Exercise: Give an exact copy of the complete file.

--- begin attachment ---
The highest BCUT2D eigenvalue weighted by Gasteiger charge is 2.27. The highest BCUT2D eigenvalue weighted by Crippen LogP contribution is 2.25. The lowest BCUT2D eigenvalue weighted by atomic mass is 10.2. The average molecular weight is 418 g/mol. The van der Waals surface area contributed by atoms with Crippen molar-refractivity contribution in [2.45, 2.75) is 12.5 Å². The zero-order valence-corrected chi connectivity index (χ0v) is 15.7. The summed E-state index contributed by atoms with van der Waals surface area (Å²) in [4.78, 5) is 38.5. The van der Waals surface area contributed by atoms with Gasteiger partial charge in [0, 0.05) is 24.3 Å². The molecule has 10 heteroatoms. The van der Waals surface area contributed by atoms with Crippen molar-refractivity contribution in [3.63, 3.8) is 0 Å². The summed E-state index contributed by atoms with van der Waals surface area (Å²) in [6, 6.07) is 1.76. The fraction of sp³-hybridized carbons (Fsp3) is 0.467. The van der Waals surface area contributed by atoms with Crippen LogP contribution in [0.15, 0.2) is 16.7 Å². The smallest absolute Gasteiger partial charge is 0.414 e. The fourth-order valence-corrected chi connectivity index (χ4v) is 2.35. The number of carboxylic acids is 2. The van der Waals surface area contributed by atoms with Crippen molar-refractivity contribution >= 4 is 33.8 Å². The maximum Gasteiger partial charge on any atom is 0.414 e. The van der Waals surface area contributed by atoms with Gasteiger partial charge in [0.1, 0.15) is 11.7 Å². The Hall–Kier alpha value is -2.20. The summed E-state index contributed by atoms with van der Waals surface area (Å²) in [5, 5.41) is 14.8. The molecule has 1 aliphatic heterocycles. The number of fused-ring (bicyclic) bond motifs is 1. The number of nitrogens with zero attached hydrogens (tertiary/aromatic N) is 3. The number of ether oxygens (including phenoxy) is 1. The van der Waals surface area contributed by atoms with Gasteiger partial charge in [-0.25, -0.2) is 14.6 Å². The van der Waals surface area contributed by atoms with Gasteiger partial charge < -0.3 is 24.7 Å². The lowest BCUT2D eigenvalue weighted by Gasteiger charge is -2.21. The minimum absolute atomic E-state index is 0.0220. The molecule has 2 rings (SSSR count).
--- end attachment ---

The highest BCUT2D eigenvalue weighted by Gasteiger charge is 2.27. The highest BCUT2D eigenvalue weighted by Crippen LogP contribution is 2.25. The lowest BCUT2D eigenvalue weighted by atomic mass is 10.2. The average molecular weight is 418 g/mol. The van der Waals surface area contributed by atoms with Crippen molar-refractivity contribution in [2.45, 2.75) is 12.5 Å². The zero-order valence-corrected chi connectivity index (χ0v) is 15.7. The summed E-state index contributed by atoms with van der Waals surface area (Å²) in [4.78, 5) is 38.5. The van der Waals surface area contributed by atoms with Gasteiger partial charge in [0, 0.05) is 24.3 Å². The molecule has 10 heteroatoms. The van der Waals surface area contributed by atoms with Crippen molar-refractivity contribution in [3.63, 3.8) is 0 Å². The summed E-state index contributed by atoms with van der Waals surface area (Å²) in [6, 6.07) is 1.76. The fraction of sp³-hybridized carbons (Fsp3) is 0.467. The van der Waals surface area contributed by atoms with Crippen LogP contribution in [0.15, 0.2) is 16.7 Å². The smallest absolute Gasteiger partial charge is 0.414 e. The fourth-order valence-corrected chi connectivity index (χ4v) is 2.35. The number of carboxylic acids is 2. The van der Waals surface area contributed by atoms with Crippen molar-refractivity contribution >= 4 is 33.8 Å². The maximum Gasteiger partial charge on any atom is 0.414 e. The van der Waals surface area contributed by atoms with Gasteiger partial charge in [0.1, 0.15) is 11.7 Å². The Hall–Kier alpha value is -2.20. The summed E-state index contributed by atoms with van der Waals surface area (Å²) in [5, 5.41) is 14.8. The molecule has 1 aliphatic heterocycles. The number of fused-ring (bicyclic) bond motifs is 1. The number of nitrogens with zero attached hydrogens (tertiary/aromatic N) is 3. The number of ether oxygens (including phenoxy) is 1. The van der Waals surface area contributed by atoms with Gasteiger partial charge in [-0.25, -0.2) is 14.6 Å². The van der Waals surface area contributed by atoms with Gasteiger partial charge < -0.3 is 24.7 Å². The lowest BCUT2D eigenvalue weighted by Gasteiger charge is -2.21. The minimum absolute atomic E-state index is 0.0220. The molecule has 2 rings (SSSR count).